Air Canada retired last Boeing 767

After 38 years of flight, Air Canada completed the commercial operation of the Boeing 767 airliners on June 2.

The last flight under the call signs of the airline Boeing 767-300ER 1989 release with the registration of C-FTCA made from Montreal to Toronto.

Over the years, Air Canada used 49 Boeing 767 different modifications.

The first in its fleet in October 1982 was the 767-200 C-GAUB. On February 14, 2183, he began serving transcontinental flights of an air carrier.

From 1982 to 1996, the airline received 26 Boeing 767, another 23 such airliners replenished its fleet after the absorption in 2001 of a competitor – Canadian Airlines.

The most famous Air Canada aircraft was the Boeing 767-200 with the registration of C-GAUN, which received the nickname Gimli glider.

The aircraft, which was new at that time and was only transferred from the factory, was registered with C-GAUN and on July 23, 1983, made an internal Air Canada flight No. 144 from Montreal to Edmonton, when at an altitude of 12,000 both engines were switched off in turn.

The flight crew included two pilots – aircraft commander Robert Pearson and co-pilot Maurice Quintal. When it became clear that the plane could not reach the reserve airport, Quintal offered to land at Gimli Air Base, where he served in the military. Landing without working engines was helped by the experience of a commander who flew gliders.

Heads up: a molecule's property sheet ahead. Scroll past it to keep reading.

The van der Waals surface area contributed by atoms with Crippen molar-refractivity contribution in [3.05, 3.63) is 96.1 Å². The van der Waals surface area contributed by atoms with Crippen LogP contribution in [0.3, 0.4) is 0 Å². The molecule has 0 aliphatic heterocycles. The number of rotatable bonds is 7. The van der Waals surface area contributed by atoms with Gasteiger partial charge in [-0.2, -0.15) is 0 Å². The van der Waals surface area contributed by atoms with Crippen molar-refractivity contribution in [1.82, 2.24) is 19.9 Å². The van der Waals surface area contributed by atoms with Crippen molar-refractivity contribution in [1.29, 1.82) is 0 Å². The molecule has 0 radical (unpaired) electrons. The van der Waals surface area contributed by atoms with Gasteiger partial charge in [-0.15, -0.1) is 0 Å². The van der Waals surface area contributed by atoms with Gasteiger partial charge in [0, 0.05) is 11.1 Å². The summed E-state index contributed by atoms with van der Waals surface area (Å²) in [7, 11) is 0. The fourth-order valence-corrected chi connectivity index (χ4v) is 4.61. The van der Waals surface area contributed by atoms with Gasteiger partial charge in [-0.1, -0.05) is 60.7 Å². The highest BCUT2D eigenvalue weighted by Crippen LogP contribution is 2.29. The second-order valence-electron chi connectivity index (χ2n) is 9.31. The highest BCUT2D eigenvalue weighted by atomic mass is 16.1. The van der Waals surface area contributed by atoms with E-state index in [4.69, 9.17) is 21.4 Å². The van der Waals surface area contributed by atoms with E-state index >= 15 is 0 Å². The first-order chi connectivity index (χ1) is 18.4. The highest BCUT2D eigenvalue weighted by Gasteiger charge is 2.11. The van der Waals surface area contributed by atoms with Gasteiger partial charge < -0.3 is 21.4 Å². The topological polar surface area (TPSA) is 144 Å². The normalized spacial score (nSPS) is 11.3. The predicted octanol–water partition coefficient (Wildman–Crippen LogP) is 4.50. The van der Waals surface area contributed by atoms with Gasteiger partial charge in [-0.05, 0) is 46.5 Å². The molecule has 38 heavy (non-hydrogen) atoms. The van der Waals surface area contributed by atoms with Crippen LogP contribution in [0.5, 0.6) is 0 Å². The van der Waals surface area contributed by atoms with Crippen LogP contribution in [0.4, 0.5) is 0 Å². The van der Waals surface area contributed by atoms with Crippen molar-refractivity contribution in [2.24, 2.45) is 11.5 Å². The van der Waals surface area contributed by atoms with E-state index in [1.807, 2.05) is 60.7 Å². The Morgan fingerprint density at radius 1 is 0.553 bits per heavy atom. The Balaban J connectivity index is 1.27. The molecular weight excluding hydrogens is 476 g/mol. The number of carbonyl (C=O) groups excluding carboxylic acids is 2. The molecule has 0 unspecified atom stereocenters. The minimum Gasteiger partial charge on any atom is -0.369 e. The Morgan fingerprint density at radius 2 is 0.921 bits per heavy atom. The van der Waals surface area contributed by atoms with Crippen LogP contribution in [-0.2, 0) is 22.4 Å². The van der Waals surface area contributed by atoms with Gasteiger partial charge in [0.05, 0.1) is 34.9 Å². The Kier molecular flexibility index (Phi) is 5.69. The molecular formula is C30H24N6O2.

In the incident, none of the 61 passengers and eight crew members who were on board were seriously injured. The resulting fire in the bow of the aircraft was extinguished using fire extinguishers.

An investigation revealed that the engines in the Boeing 767 were shut off due to full fuel consumption.

2 days after landing, the aircraft was brought into a condition suitable for a ferry flight, and then it flew to Winnipeg for basic repairs. This Boeing 767 was rebuilt and flew 25 years. The last commercial flight of Air Canada, he made in January 2008 and was decommissioned.

Graduated from Embry-Riddle Aviation University with a master's degree in aviation science. He began his career as an aviation researcher in local periodicals. Has a pilot license. Now are the author and developer of the Plane Worlds.